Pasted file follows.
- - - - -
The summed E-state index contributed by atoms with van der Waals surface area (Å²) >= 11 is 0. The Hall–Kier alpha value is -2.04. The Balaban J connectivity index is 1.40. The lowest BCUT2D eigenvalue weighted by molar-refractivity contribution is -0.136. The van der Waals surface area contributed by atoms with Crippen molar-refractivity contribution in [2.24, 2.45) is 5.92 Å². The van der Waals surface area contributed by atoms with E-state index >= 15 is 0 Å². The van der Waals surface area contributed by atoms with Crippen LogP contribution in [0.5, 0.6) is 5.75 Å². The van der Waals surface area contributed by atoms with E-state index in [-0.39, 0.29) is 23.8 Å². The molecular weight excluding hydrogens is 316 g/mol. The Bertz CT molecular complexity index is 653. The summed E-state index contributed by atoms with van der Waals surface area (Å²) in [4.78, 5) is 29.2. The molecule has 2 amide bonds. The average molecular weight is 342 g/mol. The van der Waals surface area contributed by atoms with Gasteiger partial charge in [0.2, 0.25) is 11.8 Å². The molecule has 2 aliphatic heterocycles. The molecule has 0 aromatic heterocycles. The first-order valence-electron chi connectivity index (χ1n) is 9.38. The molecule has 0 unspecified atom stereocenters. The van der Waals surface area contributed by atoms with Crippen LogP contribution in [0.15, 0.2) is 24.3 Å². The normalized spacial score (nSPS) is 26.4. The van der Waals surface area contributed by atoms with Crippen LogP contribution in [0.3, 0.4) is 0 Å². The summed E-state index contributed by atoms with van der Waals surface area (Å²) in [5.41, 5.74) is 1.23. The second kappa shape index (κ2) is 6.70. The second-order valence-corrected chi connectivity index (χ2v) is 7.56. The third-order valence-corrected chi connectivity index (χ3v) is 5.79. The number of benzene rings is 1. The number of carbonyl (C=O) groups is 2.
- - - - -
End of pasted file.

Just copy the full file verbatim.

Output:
The summed E-state index contributed by atoms with van der Waals surface area (Å²) >= 11 is 0. The Hall–Kier alpha value is -2.04. The Balaban J connectivity index is 1.40. The lowest BCUT2D eigenvalue weighted by molar-refractivity contribution is -0.136. The van der Waals surface area contributed by atoms with Crippen molar-refractivity contribution in [2.24, 2.45) is 5.92 Å². The van der Waals surface area contributed by atoms with E-state index >= 15 is 0 Å². The van der Waals surface area contributed by atoms with Crippen LogP contribution in [0.5, 0.6) is 5.75 Å². The van der Waals surface area contributed by atoms with E-state index in [-0.39, 0.29) is 23.8 Å². The molecular weight excluding hydrogens is 316 g/mol. The Bertz CT molecular complexity index is 653. The summed E-state index contributed by atoms with van der Waals surface area (Å²) in [4.78, 5) is 29.2. The molecule has 2 amide bonds. The average molecular weight is 342 g/mol. The van der Waals surface area contributed by atoms with Gasteiger partial charge in [0.2, 0.25) is 11.8 Å². The molecule has 2 aliphatic heterocycles. The molecule has 0 aromatic heterocycles. The first-order valence-electron chi connectivity index (χ1n) is 9.38. The molecule has 0 unspecified atom stereocenters. The van der Waals surface area contributed by atoms with Crippen LogP contribution in [0.15, 0.2) is 24.3 Å². The normalized spacial score (nSPS) is 26.4. The van der Waals surface area contributed by atoms with Crippen LogP contribution in [0.3, 0.4) is 0 Å². The summed E-state index contributed by atoms with van der Waals surface area (Å²) in [5.41, 5.74) is 1.23. The second kappa shape index (κ2) is 6.70. The second-order valence-corrected chi connectivity index (χ2v) is 7.56. The third-order valence-corrected chi connectivity index (χ3v) is 5.79. The number of benzene rings is 1. The number of carbonyl (C=O) groups is 2.